A reflection on the readings for Trinity Sunday: Proverbs 8:1-4, 22-31, Romans 5:1-5 , John 16:12-15
In the last 8 months I have made four trips between Arizona and Chicago. I’ve logged some 10,000 miles in driving. My most recent trip was in late April when I returned to pick up one of our cars that we had to leave behind when we moved. It’s a long story why, which I’ll spare you. Anyway, in late April I flew to Tucson to get the car and drive it back. Usually I drive the “southern” route: heading east through southern Arizona, north through New Mexico, cutting across Oklahoma and Missouri and then up across Illinois from St. Louis to Chicago. 1849 miles, one way, give or take.
But for this trip I decided to drive north through Arizona and southern Utah, then up to Salt Lake City where I have family, and then head east across Wyoming, Nebraska, Iowa, and Illinois. It would be a longer trip by several hundred miles, but I could drive at a leisurely pace stopping to see family along the way.
For various reasons I got a late start the day I left Tucson. It was about 4:00 in the afternoon when I finally began the drive north to Phoenix and picked up my son, his belongings, and his dog. Because it was late we got to watch the moon, a full moon rise as we descended over the mountains and down toward the Prescott area. It was a beautiful full moon, huge, like the harvest moons we have in this area, only seemingly closer, bigger, and brighter. Under that full moon we drove through the desolate Indian reservation land of North Arizona, just east of the Grand Canyon. The wind that night was fierce and I had to drive through several blinding dust storms. It was eerie and frightening, but we made it to Page, Arizona, about midnight, and without incident.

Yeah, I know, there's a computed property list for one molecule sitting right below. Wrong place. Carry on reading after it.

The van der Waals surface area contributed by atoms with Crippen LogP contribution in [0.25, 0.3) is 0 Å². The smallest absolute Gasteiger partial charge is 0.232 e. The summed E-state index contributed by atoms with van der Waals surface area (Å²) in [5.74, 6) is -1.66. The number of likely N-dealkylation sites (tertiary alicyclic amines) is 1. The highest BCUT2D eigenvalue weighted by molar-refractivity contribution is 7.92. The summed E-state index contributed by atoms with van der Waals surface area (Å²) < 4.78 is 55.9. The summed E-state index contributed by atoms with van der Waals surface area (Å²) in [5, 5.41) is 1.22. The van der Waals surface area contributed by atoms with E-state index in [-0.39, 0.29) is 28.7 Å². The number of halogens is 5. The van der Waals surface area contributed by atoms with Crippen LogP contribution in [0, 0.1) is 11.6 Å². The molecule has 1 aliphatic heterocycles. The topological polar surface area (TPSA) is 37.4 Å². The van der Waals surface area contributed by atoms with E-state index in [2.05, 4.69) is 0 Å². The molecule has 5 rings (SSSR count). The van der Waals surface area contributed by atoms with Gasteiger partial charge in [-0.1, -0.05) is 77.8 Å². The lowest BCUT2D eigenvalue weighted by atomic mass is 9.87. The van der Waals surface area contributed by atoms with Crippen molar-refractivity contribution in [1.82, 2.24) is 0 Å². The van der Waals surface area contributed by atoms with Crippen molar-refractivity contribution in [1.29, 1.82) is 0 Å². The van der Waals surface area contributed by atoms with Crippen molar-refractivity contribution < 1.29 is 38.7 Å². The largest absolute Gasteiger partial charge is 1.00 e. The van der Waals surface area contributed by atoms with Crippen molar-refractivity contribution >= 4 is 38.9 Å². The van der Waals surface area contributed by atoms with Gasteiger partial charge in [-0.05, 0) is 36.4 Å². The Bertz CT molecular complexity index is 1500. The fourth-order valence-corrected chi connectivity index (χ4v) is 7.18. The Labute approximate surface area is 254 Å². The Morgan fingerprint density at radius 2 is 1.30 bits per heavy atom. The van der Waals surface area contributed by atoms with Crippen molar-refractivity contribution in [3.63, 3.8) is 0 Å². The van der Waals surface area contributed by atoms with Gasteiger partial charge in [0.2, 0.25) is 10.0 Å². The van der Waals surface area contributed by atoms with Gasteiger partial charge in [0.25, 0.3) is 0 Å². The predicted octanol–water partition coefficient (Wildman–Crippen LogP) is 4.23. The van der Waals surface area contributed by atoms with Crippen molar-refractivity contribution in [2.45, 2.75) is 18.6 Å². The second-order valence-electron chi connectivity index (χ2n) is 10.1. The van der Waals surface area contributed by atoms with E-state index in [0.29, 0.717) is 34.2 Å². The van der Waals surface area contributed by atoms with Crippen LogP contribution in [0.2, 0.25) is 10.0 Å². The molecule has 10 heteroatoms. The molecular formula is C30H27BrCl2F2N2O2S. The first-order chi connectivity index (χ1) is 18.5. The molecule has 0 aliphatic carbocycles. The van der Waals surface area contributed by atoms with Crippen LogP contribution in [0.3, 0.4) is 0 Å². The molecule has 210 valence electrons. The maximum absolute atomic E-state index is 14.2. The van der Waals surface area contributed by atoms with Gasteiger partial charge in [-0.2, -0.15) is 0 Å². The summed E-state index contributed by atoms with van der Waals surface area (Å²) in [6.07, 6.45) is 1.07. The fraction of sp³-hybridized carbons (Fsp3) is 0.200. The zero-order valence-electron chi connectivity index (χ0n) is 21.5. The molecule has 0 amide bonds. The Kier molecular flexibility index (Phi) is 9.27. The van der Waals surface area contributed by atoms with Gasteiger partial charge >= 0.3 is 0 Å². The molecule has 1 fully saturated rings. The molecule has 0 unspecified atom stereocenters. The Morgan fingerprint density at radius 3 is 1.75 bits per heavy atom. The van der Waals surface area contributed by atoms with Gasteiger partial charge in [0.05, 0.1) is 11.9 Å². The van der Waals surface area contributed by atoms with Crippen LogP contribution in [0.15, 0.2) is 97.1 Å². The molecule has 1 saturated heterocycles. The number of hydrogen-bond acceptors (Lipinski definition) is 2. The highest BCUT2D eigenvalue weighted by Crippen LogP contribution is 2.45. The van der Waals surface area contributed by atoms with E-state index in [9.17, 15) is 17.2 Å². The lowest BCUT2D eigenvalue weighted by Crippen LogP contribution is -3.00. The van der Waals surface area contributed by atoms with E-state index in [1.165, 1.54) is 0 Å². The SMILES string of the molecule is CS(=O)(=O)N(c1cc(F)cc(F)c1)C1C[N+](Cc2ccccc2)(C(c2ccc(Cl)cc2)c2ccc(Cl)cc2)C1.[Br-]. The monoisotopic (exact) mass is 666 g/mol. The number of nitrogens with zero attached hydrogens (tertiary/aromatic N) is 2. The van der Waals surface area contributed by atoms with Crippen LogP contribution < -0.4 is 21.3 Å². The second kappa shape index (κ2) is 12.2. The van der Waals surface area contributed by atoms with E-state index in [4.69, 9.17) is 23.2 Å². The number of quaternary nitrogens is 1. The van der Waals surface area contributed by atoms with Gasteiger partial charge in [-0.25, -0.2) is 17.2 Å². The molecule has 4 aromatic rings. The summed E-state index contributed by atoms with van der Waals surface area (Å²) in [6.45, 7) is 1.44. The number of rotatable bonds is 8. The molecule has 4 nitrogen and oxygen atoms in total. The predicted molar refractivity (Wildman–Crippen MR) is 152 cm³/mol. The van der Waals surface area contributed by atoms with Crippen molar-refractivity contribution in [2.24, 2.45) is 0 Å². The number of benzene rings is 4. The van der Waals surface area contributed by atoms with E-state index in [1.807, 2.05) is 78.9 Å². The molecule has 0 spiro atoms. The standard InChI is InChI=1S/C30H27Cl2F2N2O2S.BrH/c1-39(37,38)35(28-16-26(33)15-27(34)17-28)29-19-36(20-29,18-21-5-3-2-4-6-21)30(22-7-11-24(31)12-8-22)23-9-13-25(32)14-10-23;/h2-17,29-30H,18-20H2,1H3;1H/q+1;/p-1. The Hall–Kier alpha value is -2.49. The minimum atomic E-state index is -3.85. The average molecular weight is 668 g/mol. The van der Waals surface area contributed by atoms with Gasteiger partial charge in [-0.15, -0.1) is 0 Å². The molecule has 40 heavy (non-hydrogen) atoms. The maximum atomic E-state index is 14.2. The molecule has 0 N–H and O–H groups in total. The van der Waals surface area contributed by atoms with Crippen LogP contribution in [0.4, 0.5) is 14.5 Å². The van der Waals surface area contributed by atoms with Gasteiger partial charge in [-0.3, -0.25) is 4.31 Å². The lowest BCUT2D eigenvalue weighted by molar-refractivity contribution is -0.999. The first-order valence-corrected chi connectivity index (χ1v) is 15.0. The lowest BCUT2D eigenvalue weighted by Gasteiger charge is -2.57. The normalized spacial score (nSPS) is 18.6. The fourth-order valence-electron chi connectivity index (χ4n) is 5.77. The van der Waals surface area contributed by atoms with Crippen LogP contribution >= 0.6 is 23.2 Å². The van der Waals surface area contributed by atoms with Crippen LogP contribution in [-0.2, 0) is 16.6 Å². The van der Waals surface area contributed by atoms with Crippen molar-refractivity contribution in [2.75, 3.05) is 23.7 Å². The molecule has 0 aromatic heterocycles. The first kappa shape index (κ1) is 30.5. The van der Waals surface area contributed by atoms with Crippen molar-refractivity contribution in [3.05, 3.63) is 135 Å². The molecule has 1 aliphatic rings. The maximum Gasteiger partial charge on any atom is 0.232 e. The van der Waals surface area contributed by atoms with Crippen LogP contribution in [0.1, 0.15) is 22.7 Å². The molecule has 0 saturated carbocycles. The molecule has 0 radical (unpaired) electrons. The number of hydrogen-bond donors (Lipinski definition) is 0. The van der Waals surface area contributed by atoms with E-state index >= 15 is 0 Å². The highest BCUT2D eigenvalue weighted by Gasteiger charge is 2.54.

The next day we travelled to Escalante, Utah, along a highway lined with gorgeous red rock bluffs of Bryce and the Grand Staircase canyons. There my dad has a home where we stayed for a couple of nights before heading up to Salt Lake City. Leaving Escalante, we decided to take the back way up to Salt Lake, traveling the scenic route of highway 12, which essentially makes a horse shoe loop from Highway 89, through the Grand Staircase area, and then back to Highway 89 several hundred miles north. It is a breathtaking drive literally across the top of the Rocky Mountains, climbing nearly 10,000 feet in altitude. At one point we were driving on a narrow two lanes of highway with no guard rails and a straight drop down the side of the canyon. I was sure that a good strong gust of wind would blow us right over! It was terrifying. It was beautiful. It was awesome! An endless view of the spectacular beauty of God’s creation and the amazing skill of human beings who managed to build this highway which allowed us to see and appreciate that beauty.
Our reading from Proverbs speaks of this very idea. It speaks of the creative energy of God, known at various times as Wisdom or the Holy Spirit. This energy of God was present at the beginning of creation, emanates from God, and as we hear in the Nicene Creed and the prologue to the Gospel of John, from Christ. The Holy Spirit, God’s wisdom, participates in the act of creation, from the beginning and up to this day. From Proverbs we hear: “Does not wisdom call…. To you, O people, I call, and my cry is to all that live…God created me at the beginning…. then I was beside God like a master worker..”